Welcome back to Starting Line’s Power Ranking series! This week we take a look at the very crowded Republican race (last week we did the Democrats). This one is obviously a lot tougher, especially figuring out how to rank 2 – 5. You could easily make the case that any of them are in 2nd place right now. Here’s how we currently think the Republicans will do in the Iowa Caucus:
1. Scott Walker
The Wisconsin Governor hasn’t relinquished his early lead in many polls taken in Iowa. Walker continues to perform well at events around the state, heavily emphasizing the childhood years he lived in Iowa. But his speech at the recent Iowa GOP Lincoln Dinner wasn’t as well-received as previous ones at multi-candidate events. Walker might be cooling off, but he still enjoys a cushion between him and the other contenders. His after-party at the Lincoln Dinner was the night’s best, with a Harley motorcycle and free beer and cheese. He has a big decision coming up: to compete in the Iowa Straw Poll or not?
2. Ted Cruz
The Tea Party super-star continues to draw huge crowds around the Hawkeye state and gets standing ovations for his red meat-filled speeches. For all the enthusiasm, he hasn’t rocketed to the top of the polls, stuck in the five or six-candidate traffic jam at 8-12%. He is, though, the most exciting to the right-wing base right now. That’s giving him the leg-up on the still-developing primary.
Rubio gained in the polls following his entrance into the race earlier this month. He’s the most inspiring orator of the 2016 field, leaving everyone who sees him speaks extremely impressed. Yet most people in Iowa haven’t gotten that chance, as his travel schedule here has been light. He doesn’t have much of an infrastructure here yet, and risks losing ground if he waits too long to campaign heavily.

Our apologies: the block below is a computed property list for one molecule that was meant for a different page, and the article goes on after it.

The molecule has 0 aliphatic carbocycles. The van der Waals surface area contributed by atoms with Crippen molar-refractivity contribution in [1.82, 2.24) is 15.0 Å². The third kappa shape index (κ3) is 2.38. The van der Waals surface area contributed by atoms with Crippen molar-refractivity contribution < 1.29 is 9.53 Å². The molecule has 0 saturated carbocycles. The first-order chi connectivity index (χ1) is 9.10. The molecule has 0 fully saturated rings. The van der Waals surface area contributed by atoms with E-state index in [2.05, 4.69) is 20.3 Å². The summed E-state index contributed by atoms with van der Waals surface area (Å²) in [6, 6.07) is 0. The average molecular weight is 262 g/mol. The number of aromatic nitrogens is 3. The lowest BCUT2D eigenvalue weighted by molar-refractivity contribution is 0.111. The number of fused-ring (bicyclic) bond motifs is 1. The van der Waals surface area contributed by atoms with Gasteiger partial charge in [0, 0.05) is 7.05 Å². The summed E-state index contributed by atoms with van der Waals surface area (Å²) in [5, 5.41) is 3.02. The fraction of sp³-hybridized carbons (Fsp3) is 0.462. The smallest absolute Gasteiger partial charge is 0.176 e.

4. Rand Paul
The Kentucky Senator is sticking to his libertarian platform, even in front of audiences not interested in it. That’s both helpful and not to Paul. It ensures he keeps his libertarian base solidified, which may be his path to victory in Iowa – with all the other blocs split, Paul could win with a 15-20% share of the Republican caucus vote. But it also makes him an easy target for the rest of the playing-it-safe field. Lindsey Graham took a good shot at Paul at the Lincoln Dinner after Paul blasted the NSA’s surveillance methods.
The 2008 caucus winner is back again, with many of his supporters from that campaign still excited for the Governor-turned-Fox-News-celebrity. He faces much more competition for the evangelical crowd this time, but expect him to be the right’s security blanket candidate if others falter. He decided to skip the Straw Poll, and oddly decided to announce that decision in a Des Moines Register op-ed, taking shots at the event many Iowa activists love. What’s really damaging, however, is his bizarre and unnecessary defense of the Duggar family amidst their child molestation scandal. He’ll be bleeding support from that idiotic decision for months.
6. Jeb Bush
Bush is missing a big opportunity if he decides to skip the lead-off caucus state. He has real support here, as evidenced by the warm reception he got at the Lincoln Dinner. His after-party was one of the best-attended, with a long line to greet him for two hours. Bush might worry that the more-conservative Iowa Caucus attendees won’t be interested in someone who’s backed immigration reform and Common Core. But the evangelical crowd is getting split this cycle between a multitude of attractive right-wing candidates. Bush has a large enough base here he could easily place in the top three, maybe even first, if he fully commits to campaigning here.